New York (AFP) - Undefeated champ Deontay Wilder destroyed Bermane Stiverne by knocking out the out-of-shape challenger with one second left in the opening round to retain his WBC (World Boxing Council) heavyweight championship on Saturday (Nov 5).
The 32-year-old Wilder delivered an explosive performance as he floored Stiverne two times in the opening round before finishing him off with a punishing right-left combination to the head as the defenceless Canadian was pinned against the ropes.
Stiverne then slumped to the canvas and stayed motionless for some time before being helped up into a chair where he was examined by the ring doctor at the Barclays Centre arena in New York.
"I know I am the best. I just want to prove that I am the best," said Wilder, who has 39 wins and 38 knockouts. "I got the heart of a lion. I am the king."
Wilder was the heavy favourite going into the sixth defence of his heavyweight title.
It was his second win over the 39-year-old former champion Stiverne, who came into the rematch 15 pounds (6.8kg) heavier and having fought just once since losing the belt to Wilder in January 2015.
He won the first fight with a one-sided unanimous victory and the rematch was even easier.
Wilder flattened Stiverne with 45sec left in the first round with a left hook followed by a straight right that landed flush on the face of the Haitian-born challenger.
Just 20sec later, he sent Stiverne back to the canvas with a heavy right hand that landed like a club to the side of the head.
By this time, Wilder was having his way with Stiverne as he sealed the victory with a four-punch combination that sent Stiverne awkwardly back into the ropes as referee Arthur Mercante frantically tried to intervene and stop the onslaught.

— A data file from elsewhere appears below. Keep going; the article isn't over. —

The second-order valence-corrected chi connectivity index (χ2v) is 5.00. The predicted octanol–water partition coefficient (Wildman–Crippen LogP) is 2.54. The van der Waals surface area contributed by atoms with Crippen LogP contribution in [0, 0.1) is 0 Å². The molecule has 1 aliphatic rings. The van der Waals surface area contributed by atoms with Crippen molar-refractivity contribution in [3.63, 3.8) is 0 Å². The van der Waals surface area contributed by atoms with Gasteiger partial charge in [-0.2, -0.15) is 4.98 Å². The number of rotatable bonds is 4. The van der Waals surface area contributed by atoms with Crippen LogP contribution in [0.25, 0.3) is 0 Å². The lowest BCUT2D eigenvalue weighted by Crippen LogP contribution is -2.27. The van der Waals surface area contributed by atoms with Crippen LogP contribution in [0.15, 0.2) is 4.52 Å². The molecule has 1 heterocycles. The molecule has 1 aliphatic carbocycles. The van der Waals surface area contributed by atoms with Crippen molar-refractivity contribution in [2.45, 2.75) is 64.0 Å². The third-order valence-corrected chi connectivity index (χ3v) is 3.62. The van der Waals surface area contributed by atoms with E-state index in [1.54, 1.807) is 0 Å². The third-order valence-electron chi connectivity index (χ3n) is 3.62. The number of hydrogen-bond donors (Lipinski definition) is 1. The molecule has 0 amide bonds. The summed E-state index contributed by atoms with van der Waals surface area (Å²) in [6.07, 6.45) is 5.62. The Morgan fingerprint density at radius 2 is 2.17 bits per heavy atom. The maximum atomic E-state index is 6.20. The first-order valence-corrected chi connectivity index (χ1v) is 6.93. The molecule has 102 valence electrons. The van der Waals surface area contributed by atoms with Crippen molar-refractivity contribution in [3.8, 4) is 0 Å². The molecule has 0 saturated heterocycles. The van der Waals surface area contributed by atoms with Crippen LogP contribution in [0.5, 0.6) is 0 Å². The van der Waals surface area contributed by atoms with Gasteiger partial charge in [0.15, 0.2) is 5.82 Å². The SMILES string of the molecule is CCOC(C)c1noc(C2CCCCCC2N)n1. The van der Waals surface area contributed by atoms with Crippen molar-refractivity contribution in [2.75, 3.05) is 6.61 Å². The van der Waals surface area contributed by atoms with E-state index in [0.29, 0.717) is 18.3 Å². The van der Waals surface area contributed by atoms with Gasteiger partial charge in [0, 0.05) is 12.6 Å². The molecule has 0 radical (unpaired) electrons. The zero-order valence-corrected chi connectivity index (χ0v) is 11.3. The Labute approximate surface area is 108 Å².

The Canadian earned another crack at Wilder in September, taking the rematch on short notice after the scheduled challenger, Cuban Luis Ortiz, failed a doping test.
"So much frustration. Man... It just seems like my career has been crazy. So many guys ducking me and so many guys using PEDs (performance-enhancing drugs)," said Wilder.
Wilder was so confident that he would win again that he vowed to retire if he lost.
Stiverne blamed health issues for his failure to muster much resistance to Wilder's onslaught in their first meeting, but the beefy boxer's biggest mistake the second time around appeared to be spending too much time around the buffet table.
Still Wilder said he respected Stiverne's willingness to accept the challenge.
"It took lot of courage to step in ring with someone like me. He was a clean fighter and he did the best he could," Wilder said.
Wilder hopes this win will land him a super fight with Anthony Joshua in a heavyweight showdown that the boxing world is dying to see.
He issued a call for British star Joshua, who is the IBF (International Boxing Federation) and WBA (World Boxing Association) heavyweight champ, to step up to the plate.
"I been waiting on that boy for a long time now. Listen mate. I know I am the best. Are (you) up for the test? I want Joshua. Joshua come and see me baby," Wilder said.
On the undercard, Kazakhstan's Sergey Lipinets claimed the vacant IBF junior welterweight title with a unanimous decision victory over Akihiro Kondo of Japan.
Lipinets improved to 13-0 with 10 KOs as he won on all three judges' scorecards, 118-110, 117-111 and 117-111.
Kondo, the third-ranked challenger with a career record of 29-6-1 coming into the bout, was fighting for his first world title in his debut fight on American soil.